While “fundamental” supply and demand certainly matters, if you are invested in oil, or oil related equities, keep one market quote front and center: the U.S. Dollar Index. Over the past three months, the correlation between the U.S. dollar index and WTI Crude Futures is -0.86, while the correlation between the U.S. Dollar Index and Brent Crude Futures is -0.91. Dollar down continues to equal oil up, and decidedly so.
In our presentation late last month titled, What’s Next For Oil?, we highlighted turmoil in the Middle East as a key factor supporting the price of oil. Indeed, violence in Libya continued to escalate this weekend as the recent U.S. led NATO intervention so far seems largely ineffectual. According to British Prime Minister Cameron this weekend:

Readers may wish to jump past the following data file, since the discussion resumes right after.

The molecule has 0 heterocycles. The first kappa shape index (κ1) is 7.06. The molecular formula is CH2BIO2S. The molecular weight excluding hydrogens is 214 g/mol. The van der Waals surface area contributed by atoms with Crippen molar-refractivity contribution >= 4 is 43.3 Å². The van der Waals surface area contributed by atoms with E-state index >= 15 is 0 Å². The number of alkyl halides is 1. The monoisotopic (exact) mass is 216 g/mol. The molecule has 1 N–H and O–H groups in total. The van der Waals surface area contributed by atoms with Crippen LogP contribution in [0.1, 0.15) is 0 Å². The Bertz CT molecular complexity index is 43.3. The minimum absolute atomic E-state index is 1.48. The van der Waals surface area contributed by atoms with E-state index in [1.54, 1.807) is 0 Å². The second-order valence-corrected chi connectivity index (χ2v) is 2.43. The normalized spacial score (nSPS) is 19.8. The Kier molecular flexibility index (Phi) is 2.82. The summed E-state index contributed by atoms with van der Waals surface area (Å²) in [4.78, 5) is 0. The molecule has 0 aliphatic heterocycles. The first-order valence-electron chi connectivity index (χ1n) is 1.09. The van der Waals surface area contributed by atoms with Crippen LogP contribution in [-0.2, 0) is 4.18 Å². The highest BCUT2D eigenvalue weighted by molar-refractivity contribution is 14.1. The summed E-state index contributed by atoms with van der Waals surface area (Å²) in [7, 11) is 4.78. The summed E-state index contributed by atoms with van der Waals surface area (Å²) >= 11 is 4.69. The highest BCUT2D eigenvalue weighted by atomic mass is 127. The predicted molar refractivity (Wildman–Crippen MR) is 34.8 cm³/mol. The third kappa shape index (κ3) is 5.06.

“We have to ask ourselves, what more can we do to protect civilian life and to stop Qaddafi’s war machine unleashing such hell on his own people.”
With an unknown outcome Libyan oil production remains well below its full output of 1.8MM barrels per day, which supports oil prices.
On the other side of the ledger for oil, there are mounting bearish supply and demand data points. Specifically, according a recent report from the International Energy Administration, oil consumption grew 2.6% year-over-year in Q1 2011. This was a sequential slowdown from 4.1% year-over-year growth in consumption in Q4 2010. Further, the IEA now expects oil consumption to grow 1.6% year-over-year in all of 2011 versus 3.4% for 2010. In addition, crude oil stocks in the United States grew 0.5% year-over-year, which is near decade highs. With the price of gasoline up 24.6% year-over-year, oil stocks should continue to build.